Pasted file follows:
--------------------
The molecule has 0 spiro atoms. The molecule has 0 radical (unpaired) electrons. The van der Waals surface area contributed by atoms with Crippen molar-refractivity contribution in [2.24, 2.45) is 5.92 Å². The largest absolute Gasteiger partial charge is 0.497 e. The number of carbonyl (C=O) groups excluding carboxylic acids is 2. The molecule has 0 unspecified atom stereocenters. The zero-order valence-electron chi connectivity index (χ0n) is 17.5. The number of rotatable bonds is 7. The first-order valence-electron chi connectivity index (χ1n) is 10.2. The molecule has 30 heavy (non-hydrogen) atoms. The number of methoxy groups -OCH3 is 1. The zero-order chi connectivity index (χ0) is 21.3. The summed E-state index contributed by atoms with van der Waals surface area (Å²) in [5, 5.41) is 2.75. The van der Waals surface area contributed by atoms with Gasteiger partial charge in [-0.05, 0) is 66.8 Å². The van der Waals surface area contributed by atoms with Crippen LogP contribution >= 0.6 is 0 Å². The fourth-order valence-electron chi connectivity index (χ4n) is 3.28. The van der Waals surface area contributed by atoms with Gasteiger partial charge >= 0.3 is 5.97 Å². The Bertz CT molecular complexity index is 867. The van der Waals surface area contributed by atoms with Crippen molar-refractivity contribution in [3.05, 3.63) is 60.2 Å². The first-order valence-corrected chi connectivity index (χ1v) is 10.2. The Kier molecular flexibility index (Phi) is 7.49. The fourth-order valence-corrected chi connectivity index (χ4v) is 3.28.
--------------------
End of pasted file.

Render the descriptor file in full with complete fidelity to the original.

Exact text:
The molecule has 0 spiro atoms. The molecule has 0 radical (unpaired) electrons. The van der Waals surface area contributed by atoms with Crippen molar-refractivity contribution in [2.24, 2.45) is 5.92 Å². The largest absolute Gasteiger partial charge is 0.497 e. The number of carbonyl (C=O) groups excluding carboxylic acids is 2. The molecule has 0 unspecified atom stereocenters. The zero-order valence-electron chi connectivity index (χ0n) is 17.5. The number of rotatable bonds is 7. The first-order valence-electron chi connectivity index (χ1n) is 10.2. The molecule has 30 heavy (non-hydrogen) atoms. The number of methoxy groups -OCH3 is 1. The zero-order chi connectivity index (χ0) is 21.3. The summed E-state index contributed by atoms with van der Waals surface area (Å²) in [5, 5.41) is 2.75. The van der Waals surface area contributed by atoms with Gasteiger partial charge in [-0.05, 0) is 66.8 Å². The van der Waals surface area contributed by atoms with Crippen LogP contribution >= 0.6 is 0 Å². The fourth-order valence-electron chi connectivity index (χ4n) is 3.28. The van der Waals surface area contributed by atoms with Gasteiger partial charge >= 0.3 is 5.97 Å². The Bertz CT molecular complexity index is 867. The van der Waals surface area contributed by atoms with Crippen molar-refractivity contribution in [3.05, 3.63) is 60.2 Å². The first-order valence-corrected chi connectivity index (χ1v) is 10.2. The Kier molecular flexibility index (Phi) is 7.49. The fourth-order valence-corrected chi connectivity index (χ4v) is 3.28.